"I couldn't find quality care for Akira. We sent him part time to a place that was more like baby-sitting than school and it was expensive," Taylor Higashi, father of one-year-old Akira, living in Oakland, California
We know from neuroscience, child development research, and economic studies that children’s earliest experiences shape long-term learning, behavior and health outcomes, as well as future earning potential. Ensuring that early experiences are the best they can be is critical to the success of our youngest children.
Many children’s early experiences include care from someone other than their parents. And there is no doubt that families in need of childcare face a daunting task. Current offerings for infants and toddlers can be hard to access, may be poor quality and are often unaffordable. While families may have the ability to choose – between center-based care or in-home care that is either licensed or informal with family, friends and neighbors – many parents are dissatisfied with their options. What if we could build a better ecosystem of reliable, quality care during the earliest years, regardless of whether children are in the care of relatives or neighbors, or formally-licensed settings?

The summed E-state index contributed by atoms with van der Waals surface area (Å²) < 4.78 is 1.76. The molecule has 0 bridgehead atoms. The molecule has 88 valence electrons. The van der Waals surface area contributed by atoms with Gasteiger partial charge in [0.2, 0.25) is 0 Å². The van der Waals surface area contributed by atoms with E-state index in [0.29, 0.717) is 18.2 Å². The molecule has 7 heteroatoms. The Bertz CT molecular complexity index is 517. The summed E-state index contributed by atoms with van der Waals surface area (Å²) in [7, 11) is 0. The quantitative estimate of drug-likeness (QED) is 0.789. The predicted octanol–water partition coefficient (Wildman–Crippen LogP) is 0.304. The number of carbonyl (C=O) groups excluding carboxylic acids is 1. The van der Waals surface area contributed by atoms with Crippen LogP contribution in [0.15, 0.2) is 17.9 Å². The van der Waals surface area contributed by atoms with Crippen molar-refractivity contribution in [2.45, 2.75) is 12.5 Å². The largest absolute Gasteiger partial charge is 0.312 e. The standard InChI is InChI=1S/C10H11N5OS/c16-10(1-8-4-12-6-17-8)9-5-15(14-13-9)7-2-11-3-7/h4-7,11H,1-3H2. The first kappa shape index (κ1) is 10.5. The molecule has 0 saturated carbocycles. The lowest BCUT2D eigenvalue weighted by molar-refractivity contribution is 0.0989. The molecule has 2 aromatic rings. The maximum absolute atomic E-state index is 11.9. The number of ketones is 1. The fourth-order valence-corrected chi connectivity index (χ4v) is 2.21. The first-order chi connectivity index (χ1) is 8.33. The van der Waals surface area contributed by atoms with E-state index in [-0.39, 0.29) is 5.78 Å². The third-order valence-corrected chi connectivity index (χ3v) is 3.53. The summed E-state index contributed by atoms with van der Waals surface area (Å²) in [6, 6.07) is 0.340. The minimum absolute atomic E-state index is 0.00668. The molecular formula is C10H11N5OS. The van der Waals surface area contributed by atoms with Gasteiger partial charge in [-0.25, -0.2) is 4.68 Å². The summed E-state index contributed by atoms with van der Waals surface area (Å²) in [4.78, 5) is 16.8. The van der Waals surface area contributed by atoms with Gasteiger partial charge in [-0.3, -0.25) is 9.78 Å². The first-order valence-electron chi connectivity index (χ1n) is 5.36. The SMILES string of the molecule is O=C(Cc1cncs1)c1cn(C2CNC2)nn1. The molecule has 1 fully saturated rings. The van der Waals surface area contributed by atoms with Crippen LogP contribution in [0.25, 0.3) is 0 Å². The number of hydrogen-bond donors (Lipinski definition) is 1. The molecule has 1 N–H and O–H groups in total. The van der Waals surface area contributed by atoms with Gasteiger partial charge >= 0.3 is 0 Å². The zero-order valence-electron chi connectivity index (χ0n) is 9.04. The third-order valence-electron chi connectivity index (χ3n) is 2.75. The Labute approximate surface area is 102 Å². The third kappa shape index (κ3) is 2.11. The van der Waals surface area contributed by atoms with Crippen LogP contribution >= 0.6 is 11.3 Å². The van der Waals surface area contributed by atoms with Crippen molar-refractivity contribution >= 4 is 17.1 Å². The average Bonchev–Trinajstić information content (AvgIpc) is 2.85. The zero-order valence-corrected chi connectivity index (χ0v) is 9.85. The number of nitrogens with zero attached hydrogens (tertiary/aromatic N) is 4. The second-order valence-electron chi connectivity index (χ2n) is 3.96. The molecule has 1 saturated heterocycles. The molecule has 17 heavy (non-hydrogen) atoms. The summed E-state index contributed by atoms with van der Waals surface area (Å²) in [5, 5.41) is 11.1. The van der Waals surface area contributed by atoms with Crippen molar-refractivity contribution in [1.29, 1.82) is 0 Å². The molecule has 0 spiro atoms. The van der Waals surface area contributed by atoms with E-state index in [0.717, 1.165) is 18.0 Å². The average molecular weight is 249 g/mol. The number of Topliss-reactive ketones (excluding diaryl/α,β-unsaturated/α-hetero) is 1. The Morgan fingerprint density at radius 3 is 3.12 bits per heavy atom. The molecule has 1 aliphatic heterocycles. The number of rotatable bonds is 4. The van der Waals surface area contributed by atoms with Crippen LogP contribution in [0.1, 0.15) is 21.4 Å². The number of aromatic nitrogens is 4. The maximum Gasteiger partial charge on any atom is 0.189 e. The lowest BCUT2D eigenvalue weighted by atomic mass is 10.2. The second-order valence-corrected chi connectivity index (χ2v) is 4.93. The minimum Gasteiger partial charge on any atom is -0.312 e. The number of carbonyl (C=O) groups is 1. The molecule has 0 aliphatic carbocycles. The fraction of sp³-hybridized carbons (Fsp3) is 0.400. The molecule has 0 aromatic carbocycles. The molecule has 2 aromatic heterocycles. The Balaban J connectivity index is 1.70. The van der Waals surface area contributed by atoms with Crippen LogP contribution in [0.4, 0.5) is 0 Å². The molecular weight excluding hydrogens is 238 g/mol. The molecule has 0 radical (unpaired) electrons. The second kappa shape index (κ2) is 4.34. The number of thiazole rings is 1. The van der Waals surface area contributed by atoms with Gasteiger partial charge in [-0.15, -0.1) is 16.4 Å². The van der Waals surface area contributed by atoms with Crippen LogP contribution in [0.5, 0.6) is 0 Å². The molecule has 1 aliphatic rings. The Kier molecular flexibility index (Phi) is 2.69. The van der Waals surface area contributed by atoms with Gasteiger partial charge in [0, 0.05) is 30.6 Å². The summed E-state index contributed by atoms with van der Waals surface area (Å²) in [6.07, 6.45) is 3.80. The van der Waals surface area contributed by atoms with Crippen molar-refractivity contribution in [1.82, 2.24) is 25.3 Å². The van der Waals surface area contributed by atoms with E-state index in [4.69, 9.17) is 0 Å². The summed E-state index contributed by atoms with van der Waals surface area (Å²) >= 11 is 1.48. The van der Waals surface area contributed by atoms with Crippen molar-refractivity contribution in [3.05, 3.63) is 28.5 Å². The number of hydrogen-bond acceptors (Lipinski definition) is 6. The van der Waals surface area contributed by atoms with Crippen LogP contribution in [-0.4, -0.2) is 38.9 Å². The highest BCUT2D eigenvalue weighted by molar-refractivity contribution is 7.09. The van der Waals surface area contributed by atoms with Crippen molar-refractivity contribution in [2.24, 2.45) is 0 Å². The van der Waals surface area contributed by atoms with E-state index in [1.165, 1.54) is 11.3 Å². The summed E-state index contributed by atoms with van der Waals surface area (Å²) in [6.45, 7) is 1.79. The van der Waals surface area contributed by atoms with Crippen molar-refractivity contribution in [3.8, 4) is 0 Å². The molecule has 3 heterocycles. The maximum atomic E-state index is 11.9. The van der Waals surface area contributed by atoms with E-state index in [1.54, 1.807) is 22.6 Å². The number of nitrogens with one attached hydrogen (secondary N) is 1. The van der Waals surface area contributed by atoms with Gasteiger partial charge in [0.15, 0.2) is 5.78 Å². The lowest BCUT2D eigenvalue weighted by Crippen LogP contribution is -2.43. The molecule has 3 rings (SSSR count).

This Opportunity Area calls on innovators to focus on the diverse challenges of supporting children’s early experiences, including: how to improve children’s learning in informal or unlicensed care; how to address affordability of care; and how to scale the level of quality that matters for young children’s development.
In addition, providers who do offer reliable child care often struggle to simultaneously maintain the quality and financial viability of their services. What if we could support caregivers with new business models or financing options, so that they could more sustainably and effectively do their work? Whether helping providers avoid burnout, feel supported and valued, or increase their financial success and the viability of their services, there is a massive opportunity to bolster caregiver success both directly and indirectly.
To further clarify this Opportunity Area, here is an example of an initiative that is designed to support healthy early experiences:
Note that any examples provided are not meant to be limiting, and successful proposals might look very different. Instead, they offer tangible cases that represent this Opportunity Area.